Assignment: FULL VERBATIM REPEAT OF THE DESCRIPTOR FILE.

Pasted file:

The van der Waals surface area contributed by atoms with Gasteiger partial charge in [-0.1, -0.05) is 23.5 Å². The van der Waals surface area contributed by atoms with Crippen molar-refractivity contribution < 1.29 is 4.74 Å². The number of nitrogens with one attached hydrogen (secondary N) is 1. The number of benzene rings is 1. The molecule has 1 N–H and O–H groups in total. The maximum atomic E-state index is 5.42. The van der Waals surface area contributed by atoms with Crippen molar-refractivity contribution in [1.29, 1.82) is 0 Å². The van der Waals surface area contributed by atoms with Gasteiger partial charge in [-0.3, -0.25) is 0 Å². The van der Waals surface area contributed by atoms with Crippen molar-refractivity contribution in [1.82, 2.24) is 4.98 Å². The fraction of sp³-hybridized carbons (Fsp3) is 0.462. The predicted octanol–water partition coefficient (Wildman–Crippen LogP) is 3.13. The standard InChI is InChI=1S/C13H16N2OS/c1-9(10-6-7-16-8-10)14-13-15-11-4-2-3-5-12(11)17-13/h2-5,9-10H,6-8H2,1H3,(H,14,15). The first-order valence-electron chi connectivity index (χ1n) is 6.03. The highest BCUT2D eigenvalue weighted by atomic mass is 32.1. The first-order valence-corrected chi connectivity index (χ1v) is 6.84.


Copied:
The van der Waals surface area contributed by atoms with Gasteiger partial charge in [-0.1, -0.05) is 23.5 Å². The van der Waals surface area contributed by atoms with Crippen molar-refractivity contribution < 1.29 is 4.74 Å². The number of nitrogens with one attached hydrogen (secondary N) is 1. The number of benzene rings is 1. The molecule has 1 N–H and O–H groups in total. The maximum atomic E-state index is 5.42. The van der Waals surface area contributed by atoms with Crippen molar-refractivity contribution in [1.29, 1.82) is 0 Å². The van der Waals surface area contributed by atoms with Gasteiger partial charge in [-0.3, -0.25) is 0 Å². The van der Waals surface area contributed by atoms with Crippen molar-refractivity contribution in [1.82, 2.24) is 4.98 Å². The fraction of sp³-hybridized carbons (Fsp3) is 0.462. The predicted octanol–water partition coefficient (Wildman–Crippen LogP) is 3.13. The standard InChI is InChI=1S/C13H16N2OS/c1-9(10-6-7-16-8-10)14-13-15-11-4-2-3-5-12(11)17-13/h2-5,9-10H,6-8H2,1H3,(H,14,15). The first-order valence-electron chi connectivity index (χ1n) is 6.03. The highest BCUT2D eigenvalue weighted by atomic mass is 32.1. The first-order valence-corrected chi connectivity index (χ1v) is 6.84.